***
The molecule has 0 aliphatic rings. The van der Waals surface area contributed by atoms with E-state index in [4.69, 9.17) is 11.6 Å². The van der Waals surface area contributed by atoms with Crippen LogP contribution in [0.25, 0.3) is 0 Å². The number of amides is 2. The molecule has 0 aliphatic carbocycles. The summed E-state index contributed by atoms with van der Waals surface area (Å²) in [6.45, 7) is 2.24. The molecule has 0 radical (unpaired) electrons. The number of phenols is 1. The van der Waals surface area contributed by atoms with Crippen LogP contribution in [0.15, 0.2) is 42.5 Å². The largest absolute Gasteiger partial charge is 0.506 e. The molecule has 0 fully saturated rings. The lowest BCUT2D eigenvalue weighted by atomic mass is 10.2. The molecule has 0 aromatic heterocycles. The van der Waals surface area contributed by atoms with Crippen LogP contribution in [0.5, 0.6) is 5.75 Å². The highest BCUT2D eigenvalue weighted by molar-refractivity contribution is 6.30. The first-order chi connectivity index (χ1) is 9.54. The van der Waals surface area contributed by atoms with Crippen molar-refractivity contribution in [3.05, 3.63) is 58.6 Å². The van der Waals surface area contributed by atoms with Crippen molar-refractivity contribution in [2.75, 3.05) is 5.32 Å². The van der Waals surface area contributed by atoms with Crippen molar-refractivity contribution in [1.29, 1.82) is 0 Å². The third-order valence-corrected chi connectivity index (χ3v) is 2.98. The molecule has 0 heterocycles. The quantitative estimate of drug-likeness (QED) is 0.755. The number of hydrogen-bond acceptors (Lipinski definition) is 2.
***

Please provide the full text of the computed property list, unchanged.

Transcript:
The molecule has 0 aliphatic rings. The van der Waals surface area contributed by atoms with E-state index in [4.69, 9.17) is 11.6 Å². The van der Waals surface area contributed by atoms with Crippen LogP contribution in [0.25, 0.3) is 0 Å². The number of amides is 2. The molecule has 0 aliphatic carbocycles. The summed E-state index contributed by atoms with van der Waals surface area (Å²) in [6.45, 7) is 2.24. The molecule has 0 radical (unpaired) electrons. The number of phenols is 1. The van der Waals surface area contributed by atoms with Crippen LogP contribution in [0.15, 0.2) is 42.5 Å². The largest absolute Gasteiger partial charge is 0.506 e. The molecule has 0 fully saturated rings. The lowest BCUT2D eigenvalue weighted by atomic mass is 10.2. The molecule has 0 aromatic heterocycles. The van der Waals surface area contributed by atoms with Crippen LogP contribution in [0.5, 0.6) is 5.75 Å². The highest BCUT2D eigenvalue weighted by molar-refractivity contribution is 6.30. The first-order chi connectivity index (χ1) is 9.54. The van der Waals surface area contributed by atoms with Crippen molar-refractivity contribution in [3.05, 3.63) is 58.6 Å². The van der Waals surface area contributed by atoms with Crippen molar-refractivity contribution in [2.75, 3.05) is 5.32 Å². The van der Waals surface area contributed by atoms with Crippen molar-refractivity contribution in [1.29, 1.82) is 0 Å². The third-order valence-corrected chi connectivity index (χ3v) is 2.98. The molecule has 0 heterocycles. The quantitative estimate of drug-likeness (QED) is 0.755. The number of hydrogen-bond acceptors (Lipinski definition) is 2.